Murphy’s Law, Thermodynamics, and DNA

Murphy’s Law essentially states that the universe will work against you to make a bad situation even worse.

The second law of thermodynamics defines entropy as the world’s tendency towards increasing disorder over time.

I call it life.

When Carnot formulated the Second Law, he must have had clairvoyant abilities and foreseen the current state of my apartment. Think hurricanes and tornadoes got together and created some new geothermal terror baby wreaking havoc in 700 square feet of clothes, books, and takeout containers. (As much as I love to cook, it’s exhausting for just one person.)

The state of my apartment is reflective of what goes into a daily routine for myself and, dare I say, most people in the early stages of navigating their careers. I’m in my twenties. I’m not exactly fresh out of college, but the way I see it, right now I can either be successful at work, with money, with relationships, or with household chores. So I chose work and money.

My daily routine consists of waking up and immediately checking my email to see what disasters occurred in the last few hours that need my immediate attention. The best thing to get me out of bed in the morning: a first-thing email from my boss. Whether it’s good or bad, the anxiety of seeing his name appear in my Inbox (which currently boasts 4,718 unread messages) is enough to get me moving if only just to dispel the nervous energy.

I don’t normally eat breakfast and I usually forget to pack a lunch, which leads to my snack of Gatorade, peanut butter crackers, and a bag of M&Ms I can scarf down between classes. The rest of the day is taken up with lecture plans, assignments, review sessions, and meetings that involve me telling about 20 different people what to do.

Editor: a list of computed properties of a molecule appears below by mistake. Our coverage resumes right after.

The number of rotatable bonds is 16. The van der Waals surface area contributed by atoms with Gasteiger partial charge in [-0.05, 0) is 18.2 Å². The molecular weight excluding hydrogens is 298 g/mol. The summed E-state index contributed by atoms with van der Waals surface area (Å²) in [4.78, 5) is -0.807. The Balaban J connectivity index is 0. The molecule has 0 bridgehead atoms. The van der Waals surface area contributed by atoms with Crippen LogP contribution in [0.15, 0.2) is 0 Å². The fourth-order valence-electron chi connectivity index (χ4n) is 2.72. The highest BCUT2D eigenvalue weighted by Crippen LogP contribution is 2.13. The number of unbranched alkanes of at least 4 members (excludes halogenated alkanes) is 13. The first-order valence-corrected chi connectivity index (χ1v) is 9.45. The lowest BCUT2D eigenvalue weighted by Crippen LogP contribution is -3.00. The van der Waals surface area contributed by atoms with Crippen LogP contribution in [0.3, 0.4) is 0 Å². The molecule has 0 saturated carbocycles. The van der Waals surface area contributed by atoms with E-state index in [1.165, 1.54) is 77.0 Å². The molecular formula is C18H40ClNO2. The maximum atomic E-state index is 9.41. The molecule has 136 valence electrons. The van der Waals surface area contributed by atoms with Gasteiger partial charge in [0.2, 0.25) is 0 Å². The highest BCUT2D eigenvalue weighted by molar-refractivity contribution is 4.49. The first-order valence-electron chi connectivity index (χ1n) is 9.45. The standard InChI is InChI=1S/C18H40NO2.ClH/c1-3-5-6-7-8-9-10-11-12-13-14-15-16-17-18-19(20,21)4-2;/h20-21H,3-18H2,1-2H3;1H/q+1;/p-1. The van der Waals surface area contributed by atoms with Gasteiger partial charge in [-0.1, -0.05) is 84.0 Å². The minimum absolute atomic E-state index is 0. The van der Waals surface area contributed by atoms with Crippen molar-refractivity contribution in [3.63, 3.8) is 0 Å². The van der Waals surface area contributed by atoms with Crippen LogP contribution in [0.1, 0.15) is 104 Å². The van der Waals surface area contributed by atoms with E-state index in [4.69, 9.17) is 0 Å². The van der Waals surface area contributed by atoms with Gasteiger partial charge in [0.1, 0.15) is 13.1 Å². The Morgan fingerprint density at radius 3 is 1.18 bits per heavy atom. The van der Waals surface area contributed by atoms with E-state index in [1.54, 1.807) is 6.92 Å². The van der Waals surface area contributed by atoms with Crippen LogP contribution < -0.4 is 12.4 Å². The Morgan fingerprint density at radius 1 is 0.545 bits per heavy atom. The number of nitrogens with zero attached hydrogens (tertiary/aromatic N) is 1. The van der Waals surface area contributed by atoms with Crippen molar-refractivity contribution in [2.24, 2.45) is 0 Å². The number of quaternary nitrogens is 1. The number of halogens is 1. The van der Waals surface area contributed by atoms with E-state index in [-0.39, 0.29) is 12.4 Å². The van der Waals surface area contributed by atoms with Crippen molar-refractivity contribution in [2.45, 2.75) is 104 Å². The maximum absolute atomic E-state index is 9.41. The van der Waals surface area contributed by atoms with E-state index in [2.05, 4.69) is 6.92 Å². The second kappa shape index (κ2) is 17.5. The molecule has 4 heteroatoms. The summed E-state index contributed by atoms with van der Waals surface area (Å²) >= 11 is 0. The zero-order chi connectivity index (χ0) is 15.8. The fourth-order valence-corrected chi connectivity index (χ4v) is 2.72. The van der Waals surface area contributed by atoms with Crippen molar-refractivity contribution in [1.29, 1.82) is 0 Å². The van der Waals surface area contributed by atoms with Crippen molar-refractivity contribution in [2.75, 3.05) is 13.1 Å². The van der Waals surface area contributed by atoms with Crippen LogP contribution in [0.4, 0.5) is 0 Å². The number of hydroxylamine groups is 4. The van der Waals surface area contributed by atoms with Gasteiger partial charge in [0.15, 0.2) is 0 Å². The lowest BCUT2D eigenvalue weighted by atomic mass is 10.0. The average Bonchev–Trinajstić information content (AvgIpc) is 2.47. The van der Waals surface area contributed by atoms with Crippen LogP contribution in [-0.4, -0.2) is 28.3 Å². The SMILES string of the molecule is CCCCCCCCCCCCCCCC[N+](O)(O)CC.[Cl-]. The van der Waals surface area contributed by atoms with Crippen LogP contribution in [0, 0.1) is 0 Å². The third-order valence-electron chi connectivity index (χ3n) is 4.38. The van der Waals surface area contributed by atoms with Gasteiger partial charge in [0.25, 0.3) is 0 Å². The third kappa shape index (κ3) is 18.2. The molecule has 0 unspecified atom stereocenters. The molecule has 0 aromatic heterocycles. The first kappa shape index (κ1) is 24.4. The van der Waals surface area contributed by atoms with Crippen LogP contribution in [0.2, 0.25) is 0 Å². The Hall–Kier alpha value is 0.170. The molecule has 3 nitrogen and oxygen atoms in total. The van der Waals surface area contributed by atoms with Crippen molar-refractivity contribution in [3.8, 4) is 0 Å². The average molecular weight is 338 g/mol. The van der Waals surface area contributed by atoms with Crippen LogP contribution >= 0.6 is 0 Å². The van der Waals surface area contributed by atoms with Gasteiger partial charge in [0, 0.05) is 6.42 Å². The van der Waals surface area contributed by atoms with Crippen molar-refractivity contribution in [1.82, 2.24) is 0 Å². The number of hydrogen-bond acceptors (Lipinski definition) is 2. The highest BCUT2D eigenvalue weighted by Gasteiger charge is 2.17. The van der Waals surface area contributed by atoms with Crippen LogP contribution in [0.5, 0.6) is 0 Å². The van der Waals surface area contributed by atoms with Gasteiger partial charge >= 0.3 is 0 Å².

I used to try to make a schedule of daily activities and organize them by priority. That went out the window after multiple times of coming into work with a clear plan in my head and having it flushed down the toilet within five minutes of my sitting down at my desk. Things were getting dropped in my lap that needed to be completed ASAP, and having hundreds of people vying for my attention is like driving on ice: tentatively accelerating and then quickly shifting to the brake.

But that’s life. It’s amazing, and I wouldn’t trade it for anything. Sure, I’d love to tell off people (not my students; they are out-of-this-world incredible), and I have once or twice, much more to their amusement than chagrin. Actually, I tend to have a much bigger mouth than most “normal” people, though I do sometimes stop myself from blurting out snarky responses. (Basically, I was told I should see things from someone else’s perspective; I almost responded, “I can’t get my head that far up my butt.”)

I do have a filter between my brain and my mouth; it’s just very porous.

Anyway, the point of all of this is to say the same thing that Heraclitus said during the days when Greeks wore togas: “All is flux; nothing is stationary.”

I’m not saying not to make plans; I am saying to expect them to change. Sometimes drastically. In my short time in academia, one of the key things I’ve learned is this: plans are just general guidelines to give you an initial goal; in the end, you don’t even come close to where you wanted to be.

But that’s not always a bad thing.

One of the most misunderstood scientists of the last century was Rosalind Franklin. Do yourself a favor and read the books My Sister Rosalind Franklin by Jenifer Glynn and The Dark Lady of DNA by Brenda Maddox. Here is a (very) brief synopsis.

She knew better than anyone about plans going awry. And this has nothing to do with her not winning the Nobel Prize for her work with DNA’s double helical structure. (FYI, Watson, Crick, and Wilkins shared the prize in 1962, four years after Franklin’s death. Nobel Prizes cannot be awarded posthumously. However, Franklin was not credited publicly for her work with DNA, off of which Watson based his model, for several years afterwards.)